Today We’re Celebrating the Summer Solstice; our longest day in the Northern hemisphere and instead of visiting a ‘sacred’ site in the West Country I went on a hunt for Linden Blossom, flowers from the common Lime tree (Tilea). These flowers possess such a gorgeous scent which wafts around on the breeze in order for you to identify its location. Often street trees are primed and cut for us to walk beneath, however this makes harvesting harder so fortunately there are a several local trees with branches almost reaching down to the ground, which makes collection easier. This is the best time of year, blossoms are blooming out however they open in succession, some trees are still in bud and not yet out. This enables foragers to safely collect little and often from these parts; to enjoy the lower branches and leave the rest for the bees.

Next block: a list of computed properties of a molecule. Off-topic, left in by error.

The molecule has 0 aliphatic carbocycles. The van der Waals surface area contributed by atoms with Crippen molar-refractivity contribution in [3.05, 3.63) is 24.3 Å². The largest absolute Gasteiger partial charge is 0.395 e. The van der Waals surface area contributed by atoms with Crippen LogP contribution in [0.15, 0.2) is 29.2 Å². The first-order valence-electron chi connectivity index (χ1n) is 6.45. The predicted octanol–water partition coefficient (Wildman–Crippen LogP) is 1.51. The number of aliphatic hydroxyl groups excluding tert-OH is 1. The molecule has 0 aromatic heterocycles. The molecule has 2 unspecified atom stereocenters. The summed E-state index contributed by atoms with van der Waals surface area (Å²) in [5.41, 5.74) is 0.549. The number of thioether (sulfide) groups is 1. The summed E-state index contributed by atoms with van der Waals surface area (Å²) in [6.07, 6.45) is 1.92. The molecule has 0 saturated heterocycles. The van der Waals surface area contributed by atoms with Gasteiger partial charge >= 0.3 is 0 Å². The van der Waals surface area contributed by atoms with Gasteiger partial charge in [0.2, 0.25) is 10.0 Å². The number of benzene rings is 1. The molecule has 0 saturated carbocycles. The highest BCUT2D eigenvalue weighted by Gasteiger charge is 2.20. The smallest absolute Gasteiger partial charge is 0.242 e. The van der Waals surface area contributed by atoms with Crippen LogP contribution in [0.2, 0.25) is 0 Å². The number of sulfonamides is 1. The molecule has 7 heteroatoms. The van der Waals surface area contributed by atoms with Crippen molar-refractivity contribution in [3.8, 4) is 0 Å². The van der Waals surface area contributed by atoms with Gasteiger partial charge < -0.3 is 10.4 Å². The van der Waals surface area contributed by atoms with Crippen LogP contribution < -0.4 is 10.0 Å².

The blossoms make excellent tea infusion for a relaxing afternoon or evening. A Combination with mint and lemon balm is my favourite. They are best fresh however dry easily and smell great again when used at a later date.

Making our own local fresh remedies is empowering and rewarding.

Theresa Webb

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Less is more: young, fresh shoots to collect during Lent. #wildfood

Having reached the ‘half-way mark’ during Lent and I’ve bought a few charity shop items (supporting local and international causes), visited Brighton VegFest with the Vegan Organic Network and enjoyed a new Seaweed produced by @Seagreens.

Since then, Spring reminds us that fresh, new shoots are bursting forth and flower buds preparing to bear fruit later in the year. Behold the best wild food foraging season in the urban South East London region and another walk tour around our local @Mountsfield Park, which yielded many meadow and woodland delights.


Here’s how to pick your own wild green salads, to save purchasing mixed salad leaves, pre-prepared in plastic bags.